TEMPE, Ariz. (AP) — The Arizona Cardinals were in fine spirits as they boarded a plane for London on Monday, buoyed by the addition of Adrian Peterson and his impressive debut against the Tampa Bay Buccaneers.

There was a noticeable uptick in the team's energy and the home fans' enthusiasm from the time Peterson first touched the ball on Sunday. In fact, he got a standing ovation after his first carry, which went for eight yards.

"That's the type of impact I want to make with my teammates and fans," he said in front of his locker on Monday. "For me, I'm just happy to have the opportunity."

Five days after being acquired in a trade with New Orleans, Peterson rushed for 134 yards in Arizona's 38-33 victory over the Buccaneers. He scored on a 27-yard run on the team's first possession and punched one across from one yard out later in the game, giving him 99 career rushing touchdowns.

He said he felt no worse for wear after his 26 carries on Sunday.

"My body feels good," Peterson said. "I feel really good, not banged up. I got my squats in today, did some cardio. Ultimately I came out well. A couple of bruises, but outside of that I'm fresh."

The Cardinals (3-3) head to London for an NFC West showdown with the vastly improved Los Angeles Rams, who lead the division at 4-2.

While the Rams are staying in Jacksonville after beating the Jaguars there on Sunday and won't leave until Thursday, the Cardinals chose to depart late Monday afternoon, in part so they can adjust to the 8-hour time difference. Coach Bruce Arians said the team was to arrive in London about noon, local time, on Tuesday.

"We'll unpack and go straight to a workout and break a sweat, try to keep them up and stay awake," he said. "If you're going to take a nap, take it a little bit later in the day and then get a night's sleep."

Arizona's offense, which had sputtered through the first four games, looked like its old high-powered self on Sunday, with season highs in points (38), touchdowns (five), net yards (432), rushing yards (160), average yards per play (7.3), rushing average (4.6) and average yards per pass play (11.3).

"It was refreshing," defensive lineman Frostee Rucker said, "to see some movement, to see some big plays. Our offense is capable of a lot of big plays. They have playmakers all across the board. Just to see their hard work pay off and A.P. (Peterson) coming in and doing a fantastic job. It's great and we're going to try to keep in rolling."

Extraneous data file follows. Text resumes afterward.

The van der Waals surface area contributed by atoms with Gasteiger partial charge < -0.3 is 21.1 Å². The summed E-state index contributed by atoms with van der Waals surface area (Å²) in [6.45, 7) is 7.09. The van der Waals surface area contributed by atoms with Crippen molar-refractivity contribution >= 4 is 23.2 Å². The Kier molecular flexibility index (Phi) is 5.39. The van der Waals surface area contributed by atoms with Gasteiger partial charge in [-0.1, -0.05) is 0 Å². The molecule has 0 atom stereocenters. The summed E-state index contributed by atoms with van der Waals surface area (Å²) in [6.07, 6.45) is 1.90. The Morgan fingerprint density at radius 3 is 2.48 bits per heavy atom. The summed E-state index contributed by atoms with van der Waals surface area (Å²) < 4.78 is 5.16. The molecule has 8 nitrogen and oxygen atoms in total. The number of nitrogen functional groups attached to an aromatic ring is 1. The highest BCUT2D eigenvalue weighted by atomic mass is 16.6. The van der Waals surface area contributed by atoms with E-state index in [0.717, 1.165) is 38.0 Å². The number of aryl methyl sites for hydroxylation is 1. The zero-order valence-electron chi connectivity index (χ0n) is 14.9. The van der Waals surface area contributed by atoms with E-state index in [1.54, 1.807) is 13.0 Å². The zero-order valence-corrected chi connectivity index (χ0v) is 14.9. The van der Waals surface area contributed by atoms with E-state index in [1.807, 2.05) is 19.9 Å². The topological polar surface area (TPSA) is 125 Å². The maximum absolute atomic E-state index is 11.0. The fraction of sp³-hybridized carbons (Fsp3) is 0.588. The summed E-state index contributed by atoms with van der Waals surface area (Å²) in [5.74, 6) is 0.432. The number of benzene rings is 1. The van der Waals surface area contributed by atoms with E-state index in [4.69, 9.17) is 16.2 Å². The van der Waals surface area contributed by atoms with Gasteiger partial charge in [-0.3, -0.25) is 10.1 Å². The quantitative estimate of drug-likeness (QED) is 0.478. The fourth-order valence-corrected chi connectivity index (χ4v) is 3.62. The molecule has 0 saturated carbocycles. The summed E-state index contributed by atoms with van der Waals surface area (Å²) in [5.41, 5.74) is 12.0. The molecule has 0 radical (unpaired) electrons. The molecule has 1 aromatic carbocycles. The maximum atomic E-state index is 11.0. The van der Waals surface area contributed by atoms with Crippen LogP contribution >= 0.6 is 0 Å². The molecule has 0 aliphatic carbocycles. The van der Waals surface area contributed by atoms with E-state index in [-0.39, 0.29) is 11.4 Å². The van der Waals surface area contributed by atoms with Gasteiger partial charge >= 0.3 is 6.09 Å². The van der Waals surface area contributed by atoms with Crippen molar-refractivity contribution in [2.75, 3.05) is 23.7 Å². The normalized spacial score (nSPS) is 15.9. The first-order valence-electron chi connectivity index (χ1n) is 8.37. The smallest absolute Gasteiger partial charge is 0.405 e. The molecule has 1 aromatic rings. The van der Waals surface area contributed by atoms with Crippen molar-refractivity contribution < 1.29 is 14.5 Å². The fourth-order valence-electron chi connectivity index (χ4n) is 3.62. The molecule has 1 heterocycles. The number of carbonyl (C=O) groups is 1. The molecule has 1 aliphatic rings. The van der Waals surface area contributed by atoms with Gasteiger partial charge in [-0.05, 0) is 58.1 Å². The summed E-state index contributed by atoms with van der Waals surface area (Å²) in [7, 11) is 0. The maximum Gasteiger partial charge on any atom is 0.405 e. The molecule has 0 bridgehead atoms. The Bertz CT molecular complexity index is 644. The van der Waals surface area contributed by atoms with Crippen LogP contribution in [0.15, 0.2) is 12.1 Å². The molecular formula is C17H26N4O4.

With Peterson running the ball so effectively, and the line bolstered by the return of left tackle D.J.Humphries and left guard Alex Boone, there was a lot less pressure on Carson Palmer. That meant he had to throw fewer times and had much more time when he did. With the Buccaneers packing the box to stop the run, receivers often ran wide open, especially in the first half, when Arizona built a 24-0 lead.

"Probably the best first half of offensive football, team football, that we've played in a long time," Arians said.

The second half? Not so much.

Ryan Fitzpatrick, stepping in for the injured Jameis Winston, threw for 290 yards and three touchdowns to bring his team back from a 31-0 deficit. The contest wasn't clinched until Larry Fitzgerald gathered in an onside kick with 2:02 to play.

"I thought we relaxed after we scored and went up 31-nothing," Arians said. "I thought we relaxed at that point in time and started giving up plays we hadn't been giving up during the game."

With the running game working, Palmer threw only 22 times. He completed 18 (including his first 14 attempts) for 283 yards and three touchdowns with one interception. In his first five games, Palmer threw 49, 36, 48, 51 and 44 times, and took a lot of vicious hits along the way.

Arizona entered the contest averaging a league-worst 51.8 yards per game on the ground. Peterson eclipsed that on the first series.

Now he is off to London for the second time in less than a month. Peterson was there with the Saints when they beat Miami 20-0 on Oct. 1.

His advice:

"It's still a business trip at the end of the day because the main objective is to come back with a 'W,'" he said. "Just take it all in, of course enjoy when you have down time ... but stay within the ultimate goal of the journey, and that's winning."

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